Proteinuria results in the upregulation of a large number of genes [25] generated by the PTC in response to the uptake of proteins. Megalin, the albumin-binding receptor, is subject to regulated intramembrane proteolysis that links protein reabsorption to gene regulation [26]. Figure 3 presents the proinflammatory effects resulting from the acute exposure of PTC to albumin. Critical in the proinflammatory response to albumin are the activation of nuclear factor ĸB (NF-ĸB) and the signal transducer and activator of transcription or STAT that are in turn responsible for the upregulation of a variety of cytokines and chemokines, and adhesion molecule overexpression. Protein kinase pathways stimulated by the generation of reactive oxygen species play a central role in the activation of these transcription factors [27]. The role of NF-ĸB-induced upregulation of macrophage chemotactic factor 1 or MCP-1 and CCL5 (regulated upon activation, normal T-cell expressed, and secreted, or RANTES) are critically important. The role of CCL5 has been studied in experiments that suppressed the NF-ĸB activation by intrarenal injection of recombinant adenovirus expressing a truncated form of IĸBα [28] and by DNA vaccination with naked DNA encoding for MCP1-1 and CCL5. These strategies, as well as the blockade of chemokine receptor-1 [29], have resulted in the amelioration of inflammatory infiltration, reduction of renal damage, and the slowing of renal scarring.

Fig. 3

Activation of inflammatory and fibrogenic pathways in PTC by proteinuria. Proteinuria is assumed to induce chronic renal damage because of the demonstration that is capable to activate growth factors and proinflammatory cytokines in proximal epithelial cells (shown with a shaded background) as described in the text. MAC = Membrane attack complex; ICAM = intercellular adhesion molecule; VCAM = vascular cell adhesion molecule; IL-8 = interleukin-8.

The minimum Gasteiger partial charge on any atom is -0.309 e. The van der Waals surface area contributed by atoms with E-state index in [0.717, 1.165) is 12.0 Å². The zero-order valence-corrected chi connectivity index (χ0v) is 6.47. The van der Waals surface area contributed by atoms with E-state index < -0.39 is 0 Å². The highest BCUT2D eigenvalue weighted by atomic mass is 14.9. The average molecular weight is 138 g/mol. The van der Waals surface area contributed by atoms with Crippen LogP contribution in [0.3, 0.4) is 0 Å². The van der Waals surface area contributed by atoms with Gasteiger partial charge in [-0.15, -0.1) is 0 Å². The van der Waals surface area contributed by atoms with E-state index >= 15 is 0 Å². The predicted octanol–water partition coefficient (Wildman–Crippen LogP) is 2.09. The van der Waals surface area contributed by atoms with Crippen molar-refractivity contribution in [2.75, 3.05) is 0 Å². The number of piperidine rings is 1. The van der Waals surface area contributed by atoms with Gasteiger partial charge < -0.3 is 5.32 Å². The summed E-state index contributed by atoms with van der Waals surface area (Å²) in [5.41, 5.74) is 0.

Fig. 3

Activation of inflammatory and fibrogenic pathways in PTC by proteinuria. Proteinuria is assumed to induce chronic renal damage because of the demonstration that is capable to activate growth factors and proinflammatory cytokines in proximal epithelial cells (shown with a shaded background) as described in the text. MAC = Membrane attack complex; ICAM = intercellular adhesion molecule; VCAM = vascular cell adhesion molecule; IL-8 = interleukin-8.

Close modal

Complement activation products in the urine contribute to tubulointerstitial inflammation (fig. 3). C6-deficient rats are partially protected from tubular damage, and inhibition of complement activation and formation of membrane attack complex [30] offer protection against tubulointerstitial injury. However, local C3 synthesis by the PTC is unrelated to the development of proteinuria [31].

Despite the evidence that abnormal protein trafficking may damage the tubulointerstitium, the actual component of the filtered protein that carries the nephrotoxic potential still is unknown. One factor may be the association with lipids that accompany heavy albuminuria, especially in nephrotic syndrome. The addition of oleic acid markedly increases the inflammatory potential of bovine serum albumin [32]. Fatty acids activate peroxisome proliferator-activated receptors in a dose-dependent manner which results in apoptosis of PTC [33], suggesting that these elements are critical determinants of tubular atrophy [34]. The angiotensin AT2 receptor is involved in the apoptosis in PTC in chronic overload proteinuria [35]. Another factor that could have nephrotoxic potential is the generation of antigenic peptides resulting from proteasomal processing of reabsorbed albumin [36].

Recent investigations have demonstrated the participation of vitamin D deficiency in the development of tubulointerstitial fibrosis. The PTC is the site of endogenous synthesis of 1,25-(OH)2D3. The recovery of 25-(OH)D3 from the urine by megalin-facilitated endocytosis is hampered by a reduction of functioning renal mass.